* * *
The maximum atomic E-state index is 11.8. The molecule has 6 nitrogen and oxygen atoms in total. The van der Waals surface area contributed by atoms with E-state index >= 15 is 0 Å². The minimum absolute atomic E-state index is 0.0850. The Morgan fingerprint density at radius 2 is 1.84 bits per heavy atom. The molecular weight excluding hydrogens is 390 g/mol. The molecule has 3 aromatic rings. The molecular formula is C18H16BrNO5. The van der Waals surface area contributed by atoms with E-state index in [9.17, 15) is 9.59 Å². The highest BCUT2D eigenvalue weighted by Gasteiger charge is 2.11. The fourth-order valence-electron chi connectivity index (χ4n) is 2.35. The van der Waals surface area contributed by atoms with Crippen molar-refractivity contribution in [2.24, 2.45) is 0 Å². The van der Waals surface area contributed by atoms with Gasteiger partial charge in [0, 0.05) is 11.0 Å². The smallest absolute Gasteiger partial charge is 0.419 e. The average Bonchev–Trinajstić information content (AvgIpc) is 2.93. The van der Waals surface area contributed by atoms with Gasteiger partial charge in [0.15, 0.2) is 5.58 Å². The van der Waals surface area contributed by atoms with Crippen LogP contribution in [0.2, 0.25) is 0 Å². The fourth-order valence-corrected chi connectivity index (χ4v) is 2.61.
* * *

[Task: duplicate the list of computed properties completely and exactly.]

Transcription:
The maximum atomic E-state index is 11.8. The molecule has 6 nitrogen and oxygen atoms in total. The van der Waals surface area contributed by atoms with E-state index >= 15 is 0 Å². The minimum absolute atomic E-state index is 0.0850. The Morgan fingerprint density at radius 2 is 1.84 bits per heavy atom. The molecular weight excluding hydrogens is 390 g/mol. The molecule has 3 aromatic rings. The molecular formula is C18H16BrNO5. The van der Waals surface area contributed by atoms with E-state index in [9.17, 15) is 9.59 Å². The highest BCUT2D eigenvalue weighted by Gasteiger charge is 2.11. The fourth-order valence-electron chi connectivity index (χ4n) is 2.35. The van der Waals surface area contributed by atoms with Crippen molar-refractivity contribution in [2.24, 2.45) is 0 Å². The van der Waals surface area contributed by atoms with Gasteiger partial charge in [0, 0.05) is 11.0 Å². The smallest absolute Gasteiger partial charge is 0.419 e. The average Bonchev–Trinajstić information content (AvgIpc) is 2.93. The van der Waals surface area contributed by atoms with Gasteiger partial charge in [0.15, 0.2) is 5.58 Å². The van der Waals surface area contributed by atoms with Crippen LogP contribution in [0.2, 0.25) is 0 Å². The fourth-order valence-corrected chi connectivity index (χ4v) is 2.61.